June 8, 2020 4:00:51 am
Beds in Delhi’s private hospitals and in hospitals run by the state government will be reserved for residents of Delhi until the Covid-19 pandemic subsides, Chief Minister Arvind Kejriwal said on Sunday.
This policy will not apply to hospitals run by the central government — such as the All India Institute of Medical Sciences (AIIMS), Ram Manohar Lohia (RML) Hospital, and Safdarjung Hospital etc. — Kejriwal said in a webcast.
Private hospitals that undertake specialised surgeries too, will be exempt, he said.
The reservation of beds for Delhi residents will come into effect as the borders of Delhi are unsealed on Monday. This policy will apply to all illnesses, not just the novel coronavirus disease.
A late night order signed by Delhi Health Secretary Padmini Singla said increased interstate movement would put more load on both Covid and non-Covid hospitals in Delhi, as patients approach them “from other parts of the country”.
“It has been observed that there has been a surge in the number of positive cases… in the last few days in Delhi, resulting in additional demand of hospital beds, consumables and infrastructure.
“…It is hereby ordered that all the hospitals operating under Government of NCT of Delhi and all the private hospitals & nursing homes shall ensure that only bona fide residents of NCT of Delhi are admitted for treatment in these hospitals. However, transplantation, oncology, neurosurgeries will continue to function for all patients, irrespective of the place of residence. However, treatment relating to oncology, transplantation, neurosurgery shall continue for all patients, irrespective of the place of residence. Also any medico-legal victims of road accidents, acid attacks happening within NCT of Delhi will continue for all patients, irrespective of place of residence,” the order said.
Documents that will be treated as valid proof of residence include the patient’s voter ID, bank/kisan/post office current passbook, ration card, passport, driving licence, Income-Tax return filed or assessment order, latest water, power, gas, telephone bills for that address either in the name of the patient or that of his/her immediate relation “like parents etc”, and the postal department’s post received in the patient’s name at the given address.
In case of minors, these documents in name of parents, or Aadhaar card made prior to June 7, 2020, will be considered valid.
The decision, aimed at “striking a balance”, was based on inputs received from the people, as well an expert committee headed by the vice-chancellor of Guru Gobind Singh Indraprastha University, Dr Mahesh Verma, Kejriwal said.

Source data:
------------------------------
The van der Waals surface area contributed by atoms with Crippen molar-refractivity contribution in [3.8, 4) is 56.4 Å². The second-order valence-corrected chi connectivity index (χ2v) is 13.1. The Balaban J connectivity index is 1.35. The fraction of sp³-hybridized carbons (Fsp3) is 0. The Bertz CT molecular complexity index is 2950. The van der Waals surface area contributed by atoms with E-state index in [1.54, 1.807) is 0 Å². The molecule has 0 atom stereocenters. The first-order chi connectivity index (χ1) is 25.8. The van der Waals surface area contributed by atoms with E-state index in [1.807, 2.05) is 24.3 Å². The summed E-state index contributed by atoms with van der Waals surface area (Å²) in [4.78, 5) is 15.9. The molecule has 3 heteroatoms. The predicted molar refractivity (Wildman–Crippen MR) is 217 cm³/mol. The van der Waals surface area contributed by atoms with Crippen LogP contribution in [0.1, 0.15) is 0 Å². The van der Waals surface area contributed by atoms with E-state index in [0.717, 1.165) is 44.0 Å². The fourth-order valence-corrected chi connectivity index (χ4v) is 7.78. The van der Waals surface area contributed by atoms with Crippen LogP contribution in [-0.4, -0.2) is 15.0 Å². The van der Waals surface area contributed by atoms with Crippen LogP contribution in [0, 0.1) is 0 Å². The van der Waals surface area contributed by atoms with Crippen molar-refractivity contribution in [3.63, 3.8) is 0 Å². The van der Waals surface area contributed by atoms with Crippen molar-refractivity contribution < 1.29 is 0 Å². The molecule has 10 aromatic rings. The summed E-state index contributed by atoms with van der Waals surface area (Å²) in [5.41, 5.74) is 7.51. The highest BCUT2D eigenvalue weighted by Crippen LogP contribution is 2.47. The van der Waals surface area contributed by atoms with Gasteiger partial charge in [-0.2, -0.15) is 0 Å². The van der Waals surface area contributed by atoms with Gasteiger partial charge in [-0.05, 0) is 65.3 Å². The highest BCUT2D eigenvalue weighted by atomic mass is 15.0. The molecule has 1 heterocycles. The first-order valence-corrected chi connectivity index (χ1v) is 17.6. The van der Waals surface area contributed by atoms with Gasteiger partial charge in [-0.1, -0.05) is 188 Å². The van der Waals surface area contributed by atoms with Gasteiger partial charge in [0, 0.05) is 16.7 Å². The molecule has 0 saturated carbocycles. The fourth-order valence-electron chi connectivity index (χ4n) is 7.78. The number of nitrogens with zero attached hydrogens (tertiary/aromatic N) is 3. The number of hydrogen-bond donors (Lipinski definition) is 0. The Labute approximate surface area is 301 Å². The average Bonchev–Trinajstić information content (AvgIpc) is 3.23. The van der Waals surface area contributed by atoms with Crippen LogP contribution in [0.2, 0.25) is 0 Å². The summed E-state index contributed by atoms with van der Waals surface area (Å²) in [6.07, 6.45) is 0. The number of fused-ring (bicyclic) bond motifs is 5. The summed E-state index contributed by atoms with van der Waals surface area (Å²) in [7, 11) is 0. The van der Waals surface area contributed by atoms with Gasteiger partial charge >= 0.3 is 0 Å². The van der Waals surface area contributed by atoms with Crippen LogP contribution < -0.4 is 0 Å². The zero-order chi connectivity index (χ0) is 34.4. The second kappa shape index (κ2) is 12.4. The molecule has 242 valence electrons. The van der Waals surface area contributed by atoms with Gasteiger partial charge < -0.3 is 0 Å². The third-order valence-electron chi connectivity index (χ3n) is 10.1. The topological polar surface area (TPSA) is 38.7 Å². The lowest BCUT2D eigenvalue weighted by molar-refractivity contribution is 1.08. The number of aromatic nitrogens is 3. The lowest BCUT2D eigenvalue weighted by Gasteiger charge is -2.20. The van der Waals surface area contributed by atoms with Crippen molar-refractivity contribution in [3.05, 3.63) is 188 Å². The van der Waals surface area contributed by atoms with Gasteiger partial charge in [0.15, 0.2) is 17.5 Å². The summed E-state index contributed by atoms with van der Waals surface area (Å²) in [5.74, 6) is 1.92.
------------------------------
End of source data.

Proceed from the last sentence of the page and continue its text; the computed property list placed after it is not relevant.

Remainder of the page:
Ninety per cent of the 7.5 lakh respondents to the government’s invitation for suggestions had expressed themselves in favour of reserving beds for Delhiites, he said.
“The five-member [Dr Verma] committee assessed the situation and found that by the end of June, Delhi will require around 15,000 beds to treat corona patients. There are around 10,000 beds each in Delhi government- and Centre-run hospitals. The [Delhi] Cabinet has decided that beds in Delhi government hospitals should be reserved only for people of Delhi. Centre-run ones will be open to all. Even private hospitals will have to reserve beds for Delhi residents. However, a few hospitals where special surgeries are undertaken in the field of neuro, oncology, and transplantation will cater to everyone,” the chief minister said.
There are 38 health facilities, including AYUSH hospitals, under the Delhi government, with a combined bed capacity of around 11,000.
As of Sunday, 2,915 of the total 4,176 beds in the four dedicated Covid-19 hospitals under the Delhi government were vacant, records showed.
The five Centre-run Covid-19 facilities in the national capital were facing greater patient pressure, the records showed, with only 174 of the total 1,502 beds available.
Of the 150 ICU and ventilator beds in Delhi government hospitals, 94 were available; in Centre-run hospitals, 108 such beds were available.
A total 8,049 beds are available in Delhi government and private hospitals, of which 3,799 were vacant on Sunday. Of the 480 beds for critical patients in government and private facilities, 243 were occupied.
Overall, in private hospitals, 710 out of 2,371 beds were vacant.
On May 18, Kejriwal had said Delhi was prepared to tackle up to 50,000 active cases of coronavirus infection. Delhi has had 28,936 cases so far, of which 17,125 are active.
Kejriwal said the expert panel had estimated that all beds available for Covid-19 patients would be taken within three days if people from across the country were admitted.
“The people of Delhi have never refused treatment to those from other states who, at any given time, form 60 to 70 per cent of patients in Delhi government hospitals,” Kejriwal said.
“But corona cases are now rising alarmingly in the city. In a situation like this, if hospitals are open to people from all states, where will the people of Delhi go? The panel has suggested that beds should be reserved for a few months. The Cabinet decided that there is a need to strike a balance,” he said.
“So, we will open up borders and reserve beds in Delhi government hospitals. And the Centre-run hospitals will be for people across the country. The private hospitals will also be reserved for Delhi people. But those conducting specialised surgeries, which are not available elsewhere, will be for all. This balance will protect the rights of people of Delhi as well as those from other states.”
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